Is Testing Just Looking for Bugs? A Slack Takeover with Janna Loeffler | TechWell

Is Testing Just Looking for Bugs? A Slack Takeover with Janna Loeffler

Janna Loeffler

Thought leaders throughout the software community are taking over the TechWell Hub for a day to introduce themselves, answer questions, and engage in conversations.

Janna Loeffler has more than fifteen years of software quality experience working in a variety of software engineering roles, including development, testing, quality assurance, and DevOps. Loeffler presided over our most recent Slack takeover, which led to some insightful discussions.

What Is Testing?

“By ‘testing’ do you mean ‘looking for bugs?’” — @Matt Griscom

Testing means different things to different people, especially as software and technology evolve. @JannaLoeffler likes to use a definition from Michael Bolton and James Bach’s Rapid Software Testing class: "Testing is the process of evaluating a product by learning about it through exploration and experimentation."

There’s an active discussion in the software community about the difference between testing and checking, and Loeffler suggests testing is the exploration, thought processes, and experimentation you go through in order to create test cases.

Automating Our Tests

“What and how much should we automate?” — @KuriousTester

Many testers agree that we shouldn’t automate 100 percent of our tests, and that automation decisions depend on your organization, product, team, and customer.

Angie Jones and Dot Graham developed a spreadsheet to help software professionals work through these decisions. Loeffler said she likes the spreadsheet because it takes into account some key factors:

  • Your gut feeling on whether something should be automated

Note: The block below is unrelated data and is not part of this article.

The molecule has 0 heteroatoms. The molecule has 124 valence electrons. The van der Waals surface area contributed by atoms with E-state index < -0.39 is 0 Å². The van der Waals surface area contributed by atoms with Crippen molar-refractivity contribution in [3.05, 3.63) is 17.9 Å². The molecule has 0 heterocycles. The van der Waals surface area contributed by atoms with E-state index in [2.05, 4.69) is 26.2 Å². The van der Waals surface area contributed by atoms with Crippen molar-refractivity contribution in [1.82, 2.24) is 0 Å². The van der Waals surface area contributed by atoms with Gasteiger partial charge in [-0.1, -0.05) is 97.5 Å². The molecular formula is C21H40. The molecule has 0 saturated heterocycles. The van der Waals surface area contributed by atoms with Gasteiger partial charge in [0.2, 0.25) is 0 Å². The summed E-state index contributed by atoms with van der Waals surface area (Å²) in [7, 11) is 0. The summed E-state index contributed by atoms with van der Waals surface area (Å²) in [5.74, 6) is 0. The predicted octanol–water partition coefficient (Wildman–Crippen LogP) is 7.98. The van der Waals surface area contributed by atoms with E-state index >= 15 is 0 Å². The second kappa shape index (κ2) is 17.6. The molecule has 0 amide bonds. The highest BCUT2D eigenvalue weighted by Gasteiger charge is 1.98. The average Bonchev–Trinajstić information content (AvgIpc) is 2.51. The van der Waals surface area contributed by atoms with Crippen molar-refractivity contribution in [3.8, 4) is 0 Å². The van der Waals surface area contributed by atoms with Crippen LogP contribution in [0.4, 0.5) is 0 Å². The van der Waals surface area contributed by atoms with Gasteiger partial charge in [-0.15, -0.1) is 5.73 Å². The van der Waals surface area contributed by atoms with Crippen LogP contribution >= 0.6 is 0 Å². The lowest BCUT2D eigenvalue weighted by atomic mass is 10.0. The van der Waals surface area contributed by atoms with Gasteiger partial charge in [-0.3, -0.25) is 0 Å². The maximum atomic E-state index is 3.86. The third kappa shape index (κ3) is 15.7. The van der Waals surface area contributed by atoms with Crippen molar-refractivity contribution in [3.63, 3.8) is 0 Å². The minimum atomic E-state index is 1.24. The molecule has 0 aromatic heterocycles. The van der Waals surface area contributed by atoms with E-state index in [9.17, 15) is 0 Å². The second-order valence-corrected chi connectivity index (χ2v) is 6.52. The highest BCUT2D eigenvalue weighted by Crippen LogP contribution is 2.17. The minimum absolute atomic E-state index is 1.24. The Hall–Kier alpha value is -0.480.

• The impact on the customer if the feature/scenario breaks
  • How easy is it to write and maintain
  • How likely it is for a broken feature/scenario to be fixed
  • Historical information, such as whether something breaks often or if similar things break

Using the Test Pyramid

“What are your thoughts on the test pyramid? How can a tester be a responsible tester using that toolbox?” — @KuriousTester

The test pyramid is a tool software professionals can use to think about different kinds of automated tests and how they can create a balanced testing portfolio.

Test pyramid showing the UI, service, and unit test layers

@GriffinJones explains that the point of the test pyramid is to focus most of your testing on simple checks, not end-to-end, system-level tests. Jones also argues that the pyramid is meant to be suggestive and not prescriptive, because while it is accurate, it is not intended to be precise.

Loeffer says the biggest way to use the test pyramid is to simply be aware of it. Many companies and leaders are familiar with the test pyramid, so knowing it will help you speak responsibly about its pros and cons.

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